What is electrocapillary phenomenon?

What is electrocapillary phenomenon?

Electrocapillarity (or electrocapillary phenomena) are the phenomena related to the thermodynamics of charged interfaces, especially to changes in the interfacial energy (interfacial stress or tension) as the electrode potential or the composition (concentration) of the electrolyte solution changes.

What are electrocapillary curves?

Electrocapillary curves (surface tension γ as a function of the electrode potential E) for a series of room-temperature ionic liquids (RTILs) were measured using a mercury dropping electrode with the drop-weight (drop-volume) technique. The potential of zero charge is within a relatively narrow range.

Why dropping mercury electrode is used in polarography?

In polarography, mercury is used as a working electrode, because mercury is a liquid metal and thus the electrode can be renewed after each droplet. The working electrode is often a drop suspended from the end of a capillary tube.

What is the effect of concentration of electrolyte on the thickness of electric double layer?

The thickness of the diffuse region of the electric double layer depends on the concentration of ions in the solution: the lower the ion concentration, the thicker the diffuse layer.

What is the principle of dropping mercury electrode?

The principle consisted in weighing drops of mercury falling out of a thick-walled glass capillary into a solution. The dropping mercury, connected to a source of d.c.voltage, served as one electrode, the second electrode being the layer of mercury collecting at the bottom of the vessel.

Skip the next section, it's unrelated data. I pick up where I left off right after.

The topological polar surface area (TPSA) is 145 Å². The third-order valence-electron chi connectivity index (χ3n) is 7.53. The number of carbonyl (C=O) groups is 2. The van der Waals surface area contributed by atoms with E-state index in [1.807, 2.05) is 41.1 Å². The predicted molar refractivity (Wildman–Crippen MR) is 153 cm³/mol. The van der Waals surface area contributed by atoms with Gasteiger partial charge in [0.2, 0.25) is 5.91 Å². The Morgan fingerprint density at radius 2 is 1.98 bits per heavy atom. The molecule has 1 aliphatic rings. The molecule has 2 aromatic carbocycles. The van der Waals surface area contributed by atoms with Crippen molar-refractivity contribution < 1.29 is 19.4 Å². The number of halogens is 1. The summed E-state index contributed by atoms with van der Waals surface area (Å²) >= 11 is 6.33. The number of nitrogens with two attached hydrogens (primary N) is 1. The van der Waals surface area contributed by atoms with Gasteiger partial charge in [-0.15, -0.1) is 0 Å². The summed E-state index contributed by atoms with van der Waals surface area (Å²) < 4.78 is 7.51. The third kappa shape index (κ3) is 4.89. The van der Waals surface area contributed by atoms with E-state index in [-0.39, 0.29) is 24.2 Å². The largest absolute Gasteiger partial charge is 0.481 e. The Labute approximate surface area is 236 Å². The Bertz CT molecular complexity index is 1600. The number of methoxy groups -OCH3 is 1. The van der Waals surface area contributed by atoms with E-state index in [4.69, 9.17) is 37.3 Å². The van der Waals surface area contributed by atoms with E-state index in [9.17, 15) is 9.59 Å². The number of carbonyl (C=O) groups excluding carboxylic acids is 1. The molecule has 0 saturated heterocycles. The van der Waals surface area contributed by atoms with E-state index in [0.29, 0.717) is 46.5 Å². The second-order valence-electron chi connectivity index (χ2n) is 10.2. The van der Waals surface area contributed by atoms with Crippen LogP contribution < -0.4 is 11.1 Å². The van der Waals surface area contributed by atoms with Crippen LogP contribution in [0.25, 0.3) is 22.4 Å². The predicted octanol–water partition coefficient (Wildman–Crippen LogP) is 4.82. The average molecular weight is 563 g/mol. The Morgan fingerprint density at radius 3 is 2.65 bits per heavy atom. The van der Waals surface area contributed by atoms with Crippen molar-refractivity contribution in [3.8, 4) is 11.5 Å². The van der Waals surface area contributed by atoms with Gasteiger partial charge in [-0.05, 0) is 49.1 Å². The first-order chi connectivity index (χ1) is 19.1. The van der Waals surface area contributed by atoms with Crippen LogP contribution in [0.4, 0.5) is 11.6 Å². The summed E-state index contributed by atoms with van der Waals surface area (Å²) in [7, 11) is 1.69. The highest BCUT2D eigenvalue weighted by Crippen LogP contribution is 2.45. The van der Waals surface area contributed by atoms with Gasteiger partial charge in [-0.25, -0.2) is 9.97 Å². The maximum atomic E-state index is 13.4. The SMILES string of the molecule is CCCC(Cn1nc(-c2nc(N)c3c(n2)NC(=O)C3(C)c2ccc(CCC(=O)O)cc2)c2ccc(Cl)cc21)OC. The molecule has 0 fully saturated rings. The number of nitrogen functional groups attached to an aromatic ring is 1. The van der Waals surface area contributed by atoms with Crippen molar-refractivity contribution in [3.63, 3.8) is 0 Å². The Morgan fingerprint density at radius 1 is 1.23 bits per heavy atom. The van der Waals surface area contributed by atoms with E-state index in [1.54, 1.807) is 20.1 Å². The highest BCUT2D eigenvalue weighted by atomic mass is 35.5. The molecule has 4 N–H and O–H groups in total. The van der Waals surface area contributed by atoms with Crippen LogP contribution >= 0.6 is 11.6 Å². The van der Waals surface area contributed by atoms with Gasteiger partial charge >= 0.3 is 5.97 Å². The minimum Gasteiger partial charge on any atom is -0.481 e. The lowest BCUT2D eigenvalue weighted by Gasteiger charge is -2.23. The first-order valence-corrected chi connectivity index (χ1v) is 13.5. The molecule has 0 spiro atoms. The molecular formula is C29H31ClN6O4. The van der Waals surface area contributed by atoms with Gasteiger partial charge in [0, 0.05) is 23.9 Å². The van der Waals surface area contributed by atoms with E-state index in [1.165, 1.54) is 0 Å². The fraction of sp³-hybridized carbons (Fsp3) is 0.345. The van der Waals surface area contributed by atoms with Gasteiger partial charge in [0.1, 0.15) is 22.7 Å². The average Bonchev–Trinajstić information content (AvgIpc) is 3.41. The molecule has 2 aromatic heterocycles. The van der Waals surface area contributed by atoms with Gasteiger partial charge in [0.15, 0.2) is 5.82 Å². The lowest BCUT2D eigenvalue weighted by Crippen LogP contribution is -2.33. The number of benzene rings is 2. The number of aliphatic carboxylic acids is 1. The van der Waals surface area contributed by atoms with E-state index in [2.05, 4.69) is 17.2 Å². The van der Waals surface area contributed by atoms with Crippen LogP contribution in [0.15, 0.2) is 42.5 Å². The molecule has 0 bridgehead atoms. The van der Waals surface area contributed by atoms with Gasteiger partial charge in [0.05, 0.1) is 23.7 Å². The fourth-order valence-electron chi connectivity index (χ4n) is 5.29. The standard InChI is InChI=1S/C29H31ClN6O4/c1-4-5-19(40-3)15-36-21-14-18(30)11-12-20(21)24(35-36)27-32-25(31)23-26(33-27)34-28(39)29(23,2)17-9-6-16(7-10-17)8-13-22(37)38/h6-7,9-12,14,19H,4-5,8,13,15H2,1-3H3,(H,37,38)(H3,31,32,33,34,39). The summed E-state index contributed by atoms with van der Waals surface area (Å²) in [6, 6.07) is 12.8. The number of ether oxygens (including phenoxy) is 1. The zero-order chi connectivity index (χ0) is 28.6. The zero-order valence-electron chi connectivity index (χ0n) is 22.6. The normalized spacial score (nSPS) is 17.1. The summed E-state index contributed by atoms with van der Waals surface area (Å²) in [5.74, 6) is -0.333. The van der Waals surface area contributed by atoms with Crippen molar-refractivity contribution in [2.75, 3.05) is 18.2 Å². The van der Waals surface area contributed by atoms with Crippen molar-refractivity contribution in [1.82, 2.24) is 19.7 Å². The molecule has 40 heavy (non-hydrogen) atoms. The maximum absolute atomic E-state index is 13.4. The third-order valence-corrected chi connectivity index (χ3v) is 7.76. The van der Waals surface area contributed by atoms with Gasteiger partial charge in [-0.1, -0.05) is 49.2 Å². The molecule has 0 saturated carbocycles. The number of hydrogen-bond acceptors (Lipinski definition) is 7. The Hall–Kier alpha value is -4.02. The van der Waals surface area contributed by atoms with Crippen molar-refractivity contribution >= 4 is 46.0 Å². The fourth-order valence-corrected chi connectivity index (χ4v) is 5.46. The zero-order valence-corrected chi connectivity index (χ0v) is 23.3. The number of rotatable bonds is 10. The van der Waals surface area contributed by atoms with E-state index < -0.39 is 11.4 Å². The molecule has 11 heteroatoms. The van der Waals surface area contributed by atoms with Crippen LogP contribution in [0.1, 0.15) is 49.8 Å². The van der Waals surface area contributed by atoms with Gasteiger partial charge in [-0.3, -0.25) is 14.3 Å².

How does a dropping mercury electrode work?

Dropping mercury electrode (DME) is a working electrode arrangement for polarography in which mercury continuously drops from a reservoir through a capillary tube (internal diameter 0.03 – 0.05 mm) into the solution. The optimum interval between drops for most analyses is between 1 and 5 s.

What changes occurs in electrical double layer by addition of electrolyte?

In the electrical double layer surrounding a particle suspended in an electrolyte solution, a layer of ions is attracted to the surface of the particle due to chemical and electrochemical reactions.

What is the thickness of double layer?

It is reciprocally proportional to the square root of the ion concentration C. In aqueous solutions it is typically on the scale of a few nanometers and the thickness decreases with increasing concentration of the electrolyte. The electric field strength inside the DL can be anywhere from zero to over 109 V/m.

Why do we drop mercury electrode in polarography?

The dropping mercury electrode (DME) is a working electrode made of mercury and used in polarography. Like other working electrodes these electrodes are used in electrochemical studies using three electrode systems when investigating reaction mechanisms related to redox chemistry among other chemical phenomena.

What is the advantage of dropping mercury electrode?

A major advantage of the DME is that each drop has a smooth and uncontaminated surface free from any adsorbed analyte or impurity. The self-renewing electrode does not need to be cleaned or polished like a solid electrode. This advantage comes at the cost of a working electrode with a constantly changing surface area.